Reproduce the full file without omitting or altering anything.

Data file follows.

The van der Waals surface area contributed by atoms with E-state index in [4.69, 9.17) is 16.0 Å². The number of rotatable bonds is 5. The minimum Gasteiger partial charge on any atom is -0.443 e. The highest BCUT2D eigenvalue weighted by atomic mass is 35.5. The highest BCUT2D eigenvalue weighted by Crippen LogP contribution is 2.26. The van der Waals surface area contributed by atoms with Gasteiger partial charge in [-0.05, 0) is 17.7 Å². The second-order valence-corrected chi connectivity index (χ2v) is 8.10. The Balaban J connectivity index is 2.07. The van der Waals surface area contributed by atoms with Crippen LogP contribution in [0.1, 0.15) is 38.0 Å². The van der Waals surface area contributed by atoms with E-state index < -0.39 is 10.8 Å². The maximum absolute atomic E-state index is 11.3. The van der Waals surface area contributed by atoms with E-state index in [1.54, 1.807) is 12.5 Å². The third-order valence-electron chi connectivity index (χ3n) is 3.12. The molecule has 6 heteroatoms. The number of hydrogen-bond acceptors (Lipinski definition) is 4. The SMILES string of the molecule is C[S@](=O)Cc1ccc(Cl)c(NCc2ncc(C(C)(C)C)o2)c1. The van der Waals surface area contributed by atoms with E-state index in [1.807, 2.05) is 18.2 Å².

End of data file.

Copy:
The van der Waals surface area contributed by atoms with E-state index in [4.69, 9.17) is 16.0 Å². The number of rotatable bonds is 5. The minimum Gasteiger partial charge on any atom is -0.443 e. The highest BCUT2D eigenvalue weighted by atomic mass is 35.5. The highest BCUT2D eigenvalue weighted by Crippen LogP contribution is 2.26. The van der Waals surface area contributed by atoms with Gasteiger partial charge in [-0.05, 0) is 17.7 Å². The second-order valence-corrected chi connectivity index (χ2v) is 8.10. The Balaban J connectivity index is 2.07. The van der Waals surface area contributed by atoms with Crippen LogP contribution in [0.1, 0.15) is 38.0 Å². The van der Waals surface area contributed by atoms with E-state index < -0.39 is 10.8 Å². The maximum absolute atomic E-state index is 11.3. The van der Waals surface area contributed by atoms with E-state index in [1.54, 1.807) is 12.5 Å². The third-order valence-electron chi connectivity index (χ3n) is 3.12. The molecule has 6 heteroatoms. The number of hydrogen-bond acceptors (Lipinski definition) is 4. The SMILES string of the molecule is C[S@](=O)Cc1ccc(Cl)c(NCc2ncc(C(C)(C)C)o2)c1. The van der Waals surface area contributed by atoms with E-state index in [1.807, 2.05) is 18.2 Å².